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    ABSTRACT: Objective We sought to describe the presentation of external head and neck lymphedema in patients treated for head and neck cancer and to examine their initial responses to complete decongestive therapy. Study Design Case series with chart review. Setting MD Anderson Cancer Center, Houston, Texas. Subjects and Methods The charts of patients who were evaluated for head and neck cancer at MD Anderson Cancer Center after treatment (January 2007-January 2013) were retrospectively reviewed. Response to complete decongestive therapy was evaluated per changes in lymphedema severity rating or surface tape measures. Predictors of therapy response were examined on the basis of regression models. Results The cases of 1202 patients were evaluated. Most patients (62%) had soft reversible pitting edema (MD Anderson Cancer Center stage 1b). Treatment response was evaluated for 733 patients; 439 (60%) improved after complete decongestive therapy. Treatment adherence independently predicted complete decongestive therapy response (P < .001). Conclusions These data support the effectiveness of a head and neck cancer-specific regimen of lymphedema therapy for cancer patients with external head and neck lymphedema. Our findings suggest that head and neck lymphedema is distinct from lymphedema that affects other sites, thus requiring adaptations in traditional methods of management and measurement.
    Otolaryngology Head and Neck Surgery 11/2014; 152(2). DOI:10.1177/0194599814558402 · 1.72 Impact Factor
  • International journal of radiation oncology, biology, physics 09/2014; 90(1):S540-S541. DOI:10.1016/j.ijrobp.2014.05.1642 · 4.18 Impact Factor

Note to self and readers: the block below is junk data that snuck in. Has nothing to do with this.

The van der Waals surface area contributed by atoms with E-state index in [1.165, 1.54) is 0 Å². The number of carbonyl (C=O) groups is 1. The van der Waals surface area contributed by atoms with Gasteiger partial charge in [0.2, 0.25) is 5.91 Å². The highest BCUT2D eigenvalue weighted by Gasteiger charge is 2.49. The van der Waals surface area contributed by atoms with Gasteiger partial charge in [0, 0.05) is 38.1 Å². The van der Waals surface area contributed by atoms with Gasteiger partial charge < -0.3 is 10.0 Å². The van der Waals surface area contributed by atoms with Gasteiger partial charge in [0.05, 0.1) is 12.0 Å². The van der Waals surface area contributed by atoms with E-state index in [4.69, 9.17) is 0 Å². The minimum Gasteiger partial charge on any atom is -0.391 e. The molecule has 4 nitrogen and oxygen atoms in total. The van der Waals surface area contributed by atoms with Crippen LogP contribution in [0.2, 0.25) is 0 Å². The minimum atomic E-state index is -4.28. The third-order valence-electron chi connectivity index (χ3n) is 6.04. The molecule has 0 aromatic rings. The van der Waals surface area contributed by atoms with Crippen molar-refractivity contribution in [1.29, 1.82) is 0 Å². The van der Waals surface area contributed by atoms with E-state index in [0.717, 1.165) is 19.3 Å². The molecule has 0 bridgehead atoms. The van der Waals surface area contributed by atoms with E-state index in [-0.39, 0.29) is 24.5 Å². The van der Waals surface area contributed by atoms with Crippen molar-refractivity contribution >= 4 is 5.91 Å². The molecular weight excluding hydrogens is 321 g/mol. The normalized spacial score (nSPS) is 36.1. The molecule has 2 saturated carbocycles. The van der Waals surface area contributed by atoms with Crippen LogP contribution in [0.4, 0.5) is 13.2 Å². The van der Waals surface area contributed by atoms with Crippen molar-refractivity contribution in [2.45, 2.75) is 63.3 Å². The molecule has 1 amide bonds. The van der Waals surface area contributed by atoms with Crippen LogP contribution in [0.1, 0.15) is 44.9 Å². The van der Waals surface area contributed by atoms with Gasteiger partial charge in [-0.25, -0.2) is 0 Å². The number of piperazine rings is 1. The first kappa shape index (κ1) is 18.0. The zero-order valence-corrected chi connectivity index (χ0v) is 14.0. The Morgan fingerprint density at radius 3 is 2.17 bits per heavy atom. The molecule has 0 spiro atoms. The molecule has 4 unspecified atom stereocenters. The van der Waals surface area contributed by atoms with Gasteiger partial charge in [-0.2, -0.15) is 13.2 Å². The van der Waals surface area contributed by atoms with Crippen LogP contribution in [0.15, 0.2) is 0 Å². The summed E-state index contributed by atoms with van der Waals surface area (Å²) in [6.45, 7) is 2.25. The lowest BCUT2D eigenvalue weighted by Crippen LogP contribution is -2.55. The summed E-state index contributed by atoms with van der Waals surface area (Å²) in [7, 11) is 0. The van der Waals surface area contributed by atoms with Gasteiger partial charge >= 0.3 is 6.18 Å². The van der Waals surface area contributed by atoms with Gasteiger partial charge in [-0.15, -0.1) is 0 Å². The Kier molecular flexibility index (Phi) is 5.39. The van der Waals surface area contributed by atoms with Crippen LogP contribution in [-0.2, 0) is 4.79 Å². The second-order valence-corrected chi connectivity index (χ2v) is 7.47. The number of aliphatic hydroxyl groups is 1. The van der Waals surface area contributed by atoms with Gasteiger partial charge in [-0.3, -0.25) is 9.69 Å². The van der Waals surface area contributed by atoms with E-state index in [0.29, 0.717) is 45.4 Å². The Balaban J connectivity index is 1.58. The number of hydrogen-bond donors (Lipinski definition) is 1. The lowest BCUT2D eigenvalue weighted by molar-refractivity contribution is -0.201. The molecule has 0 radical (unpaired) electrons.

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    ABSTRACT: Objectives: Ototoxic hearing loss associated with intravenous or intra-arterial administration of cisplatin is well documented. However, there is limited data regarding the ototoxic effect of cisplatin when perfused into the abdominal cavity using hyperthermic intraperitoneal chemotherapy (HIPEC). The purpose of this study is to assess and describe ototoxicity in patients treated with HIPEC with cisplatin and sodium thiosulfate for peritoneal surface malignancies. Design: We performed a retrospective chart review (2007–2012) of patients treated for advanced peritoneal malignancies at a tertiary care center using HIPEC with cisplatin and sodium thiosulfate infusion. Thirteen patients (12 males, 1 female) met study criteria. Audiometric thresholds were compared before and after treatment. A 20 dB loss at any single frequency, 10 dB decrease at any two adjacent frequencies, or loss of response at three consecutive test frequencies defined a significant ototoxic change (American Speech-Language-Hearing Association 1994). Results: Despite minimal hearing change in six patients, none of the 13 patients in our study exhibited a significant ototoxic change in hearing sensitivity post HIPEC with cisplatin at any test interval in any test frequency. Conclusions: Our findings represent the first objective assessment of ototoxic effect after HIPEC with cisplatin and sodium thiosulfate infusion. Our results suggest that peritoneal perfusion of cisplatin with intravenous perfusion of sodium thiosulfate is not associated with ototoxic changes in hearing sensitivity. Further investigation of the administration and systemic mechanism of absorption of sodium thiosulfate as a potential protection against cisplatin ototoxicity is needed to confirm these findings.